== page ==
For offense, you have to create openings. Work on your speed and ability to cover ground, and learn how to extend your hips so you can kick your opponent from deceptive distances. Use feints or throw a few low kicks before sneaking in the head kick. For more on this, look for the second edition of my book, FOCUSING MARTIAL ARTS POWER. Thanks.

Don’t take another step

Now that I have discussed my number one pet peeve with fighters (see Hands Up) I am ready to move on to my next. A common flaw I see with fighters is they warn their opponents. Specifically, back when I used to watch boxing, pro boxers would move or draw back before punching which would alert the opponent to cover. The MMA equivalent of this is stepping before you kick (or with Muay Thai, stepping back with your leg before kicking).

Fortunately, there has been some major improvements in this in the past 10 years. There are now a great many pro fighters who have figured out that if you warn your opponent about the first technique, your whole combo is less likely to work because the first technique lets them know that the second, third and so on are coming. The interesting thing is once you step, move, etc and warn your opponent on the first technique, the movement from that technique satisfies whatever natural need it is we have to move before we punch or kick. So, you don’t have any preparatory movement for the subsequent techniques in the combo but now the opponent is ready.

If you can avoid warning your opponent on that first technique, think of the increase in your percentage of contact. It takes specific training to break these bad habits and a lot of it, but if you can break this natural habit of warning you will be much more successful as a fighter. The only time it is okay to warn your opponent, is if you are using it as a check or feint to set them up. More on that in future blogs. Thanks.

Hands up!

David Nelson - Hands Up!

Keep your hands up

Before you old school folks think this is a robbery or a scene from the Lone Ranger, let me clarify that I am talking about professional fighters. I am a HUGE fight fan–I love football too, but in the past few years (does 16 years count as a few years?) since the Cowboys have been sucking it up (the Romo years especially) and my life has gotten very busy with many other things, fighting is the only sport I have been able to follow. I used to be a big fan of boxing, circa the Mike Tyson to Roy Jones, JR era, but with the reinvention of MMA by Dana White and with TUF I found myself unable to watch boxing.

Nonetheless, I was at a party in December 2012 where the host ordered the boxing pay-per-view Pacquiao VS Marquez IV. I decided to watch with true interest since it was the first boxing match I had watched in years. Boxing is an incredibly effective and good style of fighting, I might add, but only if it is part of an overall style that includes kicking, ground fighting, clinching, throws, take-downs, knees, elbows and defense against all of the above. So, anyway, if memory serves it was the 6th round of the main event when the two fighters exchanged punches that put Pac on the mat, and hard.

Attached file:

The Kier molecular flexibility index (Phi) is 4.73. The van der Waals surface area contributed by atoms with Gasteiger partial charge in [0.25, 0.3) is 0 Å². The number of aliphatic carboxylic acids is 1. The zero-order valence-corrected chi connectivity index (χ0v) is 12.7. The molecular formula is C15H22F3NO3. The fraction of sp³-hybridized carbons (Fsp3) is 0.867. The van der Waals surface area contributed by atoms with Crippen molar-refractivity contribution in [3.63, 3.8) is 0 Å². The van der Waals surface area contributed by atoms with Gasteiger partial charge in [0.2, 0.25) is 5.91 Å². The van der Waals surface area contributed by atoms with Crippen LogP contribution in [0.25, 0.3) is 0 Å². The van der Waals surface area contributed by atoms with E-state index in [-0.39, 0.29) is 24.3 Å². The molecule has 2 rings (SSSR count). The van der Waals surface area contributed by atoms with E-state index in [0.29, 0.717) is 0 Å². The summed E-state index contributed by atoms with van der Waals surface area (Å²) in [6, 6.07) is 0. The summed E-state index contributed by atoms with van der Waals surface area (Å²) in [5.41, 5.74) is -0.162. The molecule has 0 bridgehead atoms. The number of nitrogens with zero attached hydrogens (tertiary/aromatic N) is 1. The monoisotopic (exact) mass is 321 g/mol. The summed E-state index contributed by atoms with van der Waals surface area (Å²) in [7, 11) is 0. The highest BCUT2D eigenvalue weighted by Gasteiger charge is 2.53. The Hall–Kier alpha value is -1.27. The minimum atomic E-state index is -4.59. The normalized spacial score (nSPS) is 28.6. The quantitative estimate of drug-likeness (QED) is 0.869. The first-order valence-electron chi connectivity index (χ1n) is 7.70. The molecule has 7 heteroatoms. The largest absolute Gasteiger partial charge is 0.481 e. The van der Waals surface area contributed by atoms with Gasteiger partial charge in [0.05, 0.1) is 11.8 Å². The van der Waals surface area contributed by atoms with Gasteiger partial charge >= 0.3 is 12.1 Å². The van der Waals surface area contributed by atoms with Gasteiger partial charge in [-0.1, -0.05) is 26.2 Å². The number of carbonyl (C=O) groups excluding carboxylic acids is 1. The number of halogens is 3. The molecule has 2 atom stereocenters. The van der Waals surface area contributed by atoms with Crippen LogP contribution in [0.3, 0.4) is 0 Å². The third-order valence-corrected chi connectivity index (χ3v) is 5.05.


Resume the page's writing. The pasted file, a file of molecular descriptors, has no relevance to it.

It was a nasty and great KO for sure, but I have to admit that up to that point I was mezmorized by how many openings these great boxers have in their defense. In addition to the obvious complete lack of defense against MMA techniques, as fast as both of these pro fighters are with hands and footwork, they both share a common problem; they drop their hands when they punch. These pros are not alone. Another prime example is UFC 155 (also in December) and the main event fight between Dos Santos and Velasquez.

I watched Dos Santos demonstrate a great deal of toughness and heart as he took a major beating for 5 rounds and lost his belt. At several points in the fight, even in the beginning when his mind was fresh, his hands were down around his waist as if he were at a business meeting and not in a cage against a heavy striker. As a fight fan and a martial artist this perplexes me. So, we have the question, why do these professional fighters (there are many, many other examples) not keep their guard up when they punch, kick or in general?

The short answer lies in their training. I will be the first to say that 99% of the world can’t handle the amount of training and endurance required to be a great fighter in the UFC. But this is not a good excuse. In the Army we used to say, “Do in training what you intend to do in war.” We said this because when it hits the fan (as it does in combat but also in a cage fight) you will revert to what you know, what you train and what you are most comfortable doing. This is also why it is likely no one will ever beat Anderson Silva because he is so comfortable and no one can put enough pressure on him to shake his nerves (or, when they do briefly, he just beats them anyway).

Back to training. Double check your training habits. If you are dropping your guard when you punch or kick you should make some changes–now. I suggest you start thinking about keeping your guard up on every possible drill and exercise and stretch you do. A few examples are standing hamstring stretches, sit-ups and every fighting technique drill, but I am sure you can get creative and come up with many other ways to add this to your game. I don’t think you will find this is bad advice, but please get back to me if you disagree. Thanks.